• Gravity's Rainbow by Thomas Pynchon (listed twice)
  • Freedom by Jonathan Franzen
  • Bossypants by Tina Fey
  • Fight Club by Chuck Palahniuk
  • Cinderella Ate My Daughter: dispatches from the front lines of the new girlie-girl culture by Peggy Orenstein
  • The Elegance of the Hedgehog
  • Emma
  • Unbroken
  • Fall of Giants
  • In the garden of beasts
  • The Origins of Political Order, Vol. 1 by Francis Fukuyama
  • Game of Thrones series by George R.R. Martin
  • White Teeth by Zadie Smith
  • Bean Trees by Barbara Kingsolver
  • The Wise Man's Fear by Patrick Rothfuss
  • State of Wonder by Ann Patchett
  • Waiting for Aphrodite (essays about amphibians) by the wonderful Sue Hubbell
  • Empire of the Summer Moon by S.C. Gwynne
  • Born to Run by Christopher McDougall
  • Embassytown by China Mieville
  • Philosophical Fragments and Fear and Trembling by Soren Kierkegaard

18 June 2011

Great story again

For at least the third time, our family book pusher provided us with a novel by C. J. Box. I think she likes carefully reading these before they become welcome gifts in our household.

I first read a C. J. Box mystery/adventure when Nancy bought one in West Yellowstone. The first one I wrote about here was Winterkill in 2006. However, I mentioned then that I'd read two earlier books by Box. (I read Open Season and Savage Run in the days before I began posting these notes on the blog. I have written about Free Fire, Blue Heaven, and Below Zero. Along the way, I passed on reading Three Weeks to Say Goodbye because it sounded too grim.

Box is such a good story teller, that I've read most of his books even though, as I've said before, I don't like nastily violent books like these.

As with at least two other Box novels, I didn't want to put this book down once I got into it. Paradoxilly, I kept taking breaks in my reading because I didn't want to be done with the book.

There are two stories in Cold Wind, and they pretty much run parallel to one another until the end of the book. In an earlier book, Wyoming ranger Joe Pickett and his outside-the-law doppleganger Nate Romanowski were seriously estranged from one another. As we might expect one of this book's stories is about Joe and the other is about Nate. At the end of the book, the two stories merge and Joe and Nate reach a kind of truce. And the ending sets up the next story which is likely to threaten Nate, Joe, and Joe's family.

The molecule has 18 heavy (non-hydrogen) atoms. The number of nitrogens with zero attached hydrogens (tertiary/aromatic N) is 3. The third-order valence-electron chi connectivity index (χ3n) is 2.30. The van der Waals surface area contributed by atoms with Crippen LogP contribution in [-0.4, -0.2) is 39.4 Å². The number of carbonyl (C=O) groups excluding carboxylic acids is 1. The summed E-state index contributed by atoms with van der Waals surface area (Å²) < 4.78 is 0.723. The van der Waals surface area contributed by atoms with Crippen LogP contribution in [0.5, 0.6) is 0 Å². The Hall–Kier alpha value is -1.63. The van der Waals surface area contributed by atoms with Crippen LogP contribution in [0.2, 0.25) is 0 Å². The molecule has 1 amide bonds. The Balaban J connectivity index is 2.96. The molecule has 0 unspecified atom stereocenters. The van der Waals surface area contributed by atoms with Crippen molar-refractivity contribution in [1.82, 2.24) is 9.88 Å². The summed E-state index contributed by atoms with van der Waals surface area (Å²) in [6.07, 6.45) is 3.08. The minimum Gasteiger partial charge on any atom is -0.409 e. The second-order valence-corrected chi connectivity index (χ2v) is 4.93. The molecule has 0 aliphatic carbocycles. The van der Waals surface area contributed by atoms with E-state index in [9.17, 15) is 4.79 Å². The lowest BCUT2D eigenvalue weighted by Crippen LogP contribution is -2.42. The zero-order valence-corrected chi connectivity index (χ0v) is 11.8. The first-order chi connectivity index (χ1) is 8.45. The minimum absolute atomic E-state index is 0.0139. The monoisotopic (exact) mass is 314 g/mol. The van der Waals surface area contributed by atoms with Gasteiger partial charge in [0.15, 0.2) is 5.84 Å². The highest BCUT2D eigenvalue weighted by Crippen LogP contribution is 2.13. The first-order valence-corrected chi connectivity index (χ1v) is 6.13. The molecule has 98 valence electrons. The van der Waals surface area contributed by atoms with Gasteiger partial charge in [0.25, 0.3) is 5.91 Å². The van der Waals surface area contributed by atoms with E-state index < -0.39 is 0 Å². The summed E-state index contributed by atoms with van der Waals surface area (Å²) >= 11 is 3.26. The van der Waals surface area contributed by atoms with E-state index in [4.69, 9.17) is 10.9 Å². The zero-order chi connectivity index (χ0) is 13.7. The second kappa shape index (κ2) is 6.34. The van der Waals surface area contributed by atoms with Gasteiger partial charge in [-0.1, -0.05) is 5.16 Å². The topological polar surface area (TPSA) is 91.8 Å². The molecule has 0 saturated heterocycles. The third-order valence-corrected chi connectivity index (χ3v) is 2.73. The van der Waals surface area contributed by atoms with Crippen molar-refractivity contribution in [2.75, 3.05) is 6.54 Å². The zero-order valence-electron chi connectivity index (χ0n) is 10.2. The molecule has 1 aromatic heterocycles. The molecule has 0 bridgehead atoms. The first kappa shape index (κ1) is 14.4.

Between the covers of this book, a fabulously rich rancher is murdered, his widow (Joe Pickett's mother-in-law) is accused of the crime, someone clumsily tries to kill Nate, Joe's oldest daughter heads off to college, and Joe spends time monitoring the fall hunting season in north central Wyoming between taking comp days to investigate the murder. The plot is satisfyingly complicated, but it's the story telling that stands out.

As usual, there's a fair amount of improbability in the details of the story, but I can overlook it when it's told this well.

Have you read Cold Wind? other C. J. Box books? Write and tell this little bit of the world what you think.

From the Kindle store

15 June 2011

Enough Scandinavian. How about a Canadian author?

Dale Stahl wrote from his post-school year leisure with another suggestion for reading. He's another valuable friend who is regularly reading interesting things. This is what he recommended today. (And no, Dale, no one else has mentioned these before. Thank you.)

Here is another series I wonder if you have read or anyone has written about: The Inspector Gamache novels by Louise Penny?

They are all set in an idyllic little Canadian village outside of Montreal that seems to have an inordinate number of murders. [Sounds like Murder, She Wrote] The characters are wonderful -- Penny creates a social life of flawed but connected people that I would love to drop in on for dinner. And speaking of dinner, every meal enjoyed by the characters makes one’s mouth water. Not to mention the wine and cocktails before during and after!